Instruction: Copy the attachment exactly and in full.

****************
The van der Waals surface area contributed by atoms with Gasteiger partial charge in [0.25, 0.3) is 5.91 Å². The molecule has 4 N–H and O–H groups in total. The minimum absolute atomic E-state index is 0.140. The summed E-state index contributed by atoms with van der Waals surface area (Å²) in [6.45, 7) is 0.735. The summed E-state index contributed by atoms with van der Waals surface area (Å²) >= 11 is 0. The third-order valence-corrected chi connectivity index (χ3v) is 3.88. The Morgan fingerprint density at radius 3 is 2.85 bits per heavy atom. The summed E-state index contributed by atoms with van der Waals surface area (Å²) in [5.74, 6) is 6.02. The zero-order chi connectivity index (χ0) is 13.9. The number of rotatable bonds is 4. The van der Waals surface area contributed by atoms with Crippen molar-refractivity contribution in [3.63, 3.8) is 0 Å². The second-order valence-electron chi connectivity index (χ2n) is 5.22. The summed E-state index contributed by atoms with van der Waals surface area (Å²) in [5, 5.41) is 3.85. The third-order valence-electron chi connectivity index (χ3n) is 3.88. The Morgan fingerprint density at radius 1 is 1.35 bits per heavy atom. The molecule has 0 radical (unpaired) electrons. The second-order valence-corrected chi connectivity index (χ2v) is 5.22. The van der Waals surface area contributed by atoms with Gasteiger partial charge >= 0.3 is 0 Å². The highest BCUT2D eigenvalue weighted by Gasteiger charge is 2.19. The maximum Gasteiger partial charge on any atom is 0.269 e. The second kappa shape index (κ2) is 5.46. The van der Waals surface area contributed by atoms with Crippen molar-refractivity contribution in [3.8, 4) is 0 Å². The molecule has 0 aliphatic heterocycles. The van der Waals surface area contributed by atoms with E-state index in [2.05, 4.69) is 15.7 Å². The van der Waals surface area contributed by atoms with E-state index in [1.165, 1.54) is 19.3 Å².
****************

The van der Waals surface area contributed by atoms with Gasteiger partial charge in [0.25, 0.3) is 5.91 Å². The molecule has 4 N–H and O–H groups in total. The minimum absolute atomic E-state index is 0.140. The summed E-state index contributed by atoms with van der Waals surface area (Å²) in [6.45, 7) is 0.735. The summed E-state index contributed by atoms with van der Waals surface area (Å²) >= 11 is 0. The third-order valence-corrected chi connectivity index (χ3v) is 3.88. The Morgan fingerprint density at radius 3 is 2.85 bits per heavy atom. The summed E-state index contributed by atoms with van der Waals surface area (Å²) in [5.74, 6) is 6.02. The zero-order chi connectivity index (χ0) is 13.9. The number of rotatable bonds is 4. The van der Waals surface area contributed by atoms with Crippen molar-refractivity contribution in [3.63, 3.8) is 0 Å². The second-order valence-electron chi connectivity index (χ2n) is 5.22. The summed E-state index contributed by atoms with van der Waals surface area (Å²) in [5, 5.41) is 3.85. The third-order valence-electron chi connectivity index (χ3n) is 3.88. The Morgan fingerprint density at radius 1 is 1.35 bits per heavy atom. The molecule has 0 radical (unpaired) electrons. The second-order valence-corrected chi connectivity index (χ2v) is 5.22. The van der Waals surface area contributed by atoms with Gasteiger partial charge >= 0.3 is 0 Å². The highest BCUT2D eigenvalue weighted by Gasteiger charge is 2.19. The maximum Gasteiger partial charge on any atom is 0.269 e. The second kappa shape index (κ2) is 5.46. The van der Waals surface area contributed by atoms with Crippen molar-refractivity contribution in [3.8, 4) is 0 Å². The molecule has 0 aliphatic heterocycles. The van der Waals surface area contributed by atoms with E-state index in [2.05, 4.69) is 15.7 Å². The van der Waals surface area contributed by atoms with E-state index in [1.165, 1.54) is 19.3 Å².